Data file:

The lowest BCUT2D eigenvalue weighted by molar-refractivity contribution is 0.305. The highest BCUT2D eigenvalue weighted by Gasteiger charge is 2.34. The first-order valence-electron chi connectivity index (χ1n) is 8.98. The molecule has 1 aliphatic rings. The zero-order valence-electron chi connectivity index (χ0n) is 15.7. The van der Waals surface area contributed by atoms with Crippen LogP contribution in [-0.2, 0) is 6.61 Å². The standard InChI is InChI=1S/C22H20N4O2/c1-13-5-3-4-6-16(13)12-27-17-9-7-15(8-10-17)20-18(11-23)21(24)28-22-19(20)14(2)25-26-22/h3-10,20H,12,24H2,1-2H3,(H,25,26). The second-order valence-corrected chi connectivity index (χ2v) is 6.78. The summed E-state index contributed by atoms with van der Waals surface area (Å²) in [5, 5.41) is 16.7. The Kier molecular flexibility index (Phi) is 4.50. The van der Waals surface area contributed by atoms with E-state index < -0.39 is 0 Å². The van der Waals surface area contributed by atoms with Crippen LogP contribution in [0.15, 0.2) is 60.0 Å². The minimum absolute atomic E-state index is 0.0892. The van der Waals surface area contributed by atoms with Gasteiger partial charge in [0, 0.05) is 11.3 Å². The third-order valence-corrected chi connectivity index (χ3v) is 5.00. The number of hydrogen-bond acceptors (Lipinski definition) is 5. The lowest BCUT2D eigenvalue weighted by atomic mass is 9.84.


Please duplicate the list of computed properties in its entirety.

The lowest BCUT2D eigenvalue weighted by molar-refractivity contribution is 0.305. The highest BCUT2D eigenvalue weighted by Gasteiger charge is 2.34. The first-order valence-electron chi connectivity index (χ1n) is 8.98. The molecule has 1 aliphatic rings. The zero-order valence-electron chi connectivity index (χ0n) is 15.7. The van der Waals surface area contributed by atoms with Crippen LogP contribution in [-0.2, 0) is 6.61 Å². The standard InChI is InChI=1S/C22H20N4O2/c1-13-5-3-4-6-16(13)12-27-17-9-7-15(8-10-17)20-18(11-23)21(24)28-22-19(20)14(2)25-26-22/h3-10,20H,12,24H2,1-2H3,(H,25,26). The second-order valence-corrected chi connectivity index (χ2v) is 6.78. The summed E-state index contributed by atoms with van der Waals surface area (Å²) in [5, 5.41) is 16.7. The Kier molecular flexibility index (Phi) is 4.50. The van der Waals surface area contributed by atoms with E-state index < -0.39 is 0 Å². The van der Waals surface area contributed by atoms with Crippen LogP contribution in [0.15, 0.2) is 60.0 Å². The minimum absolute atomic E-state index is 0.0892. The van der Waals surface area contributed by atoms with Gasteiger partial charge in [0, 0.05) is 11.3 Å². The third-order valence-corrected chi connectivity index (χ3v) is 5.00. The number of hydrogen-bond acceptors (Lipinski definition) is 5. The lowest BCUT2D eigenvalue weighted by atomic mass is 9.84.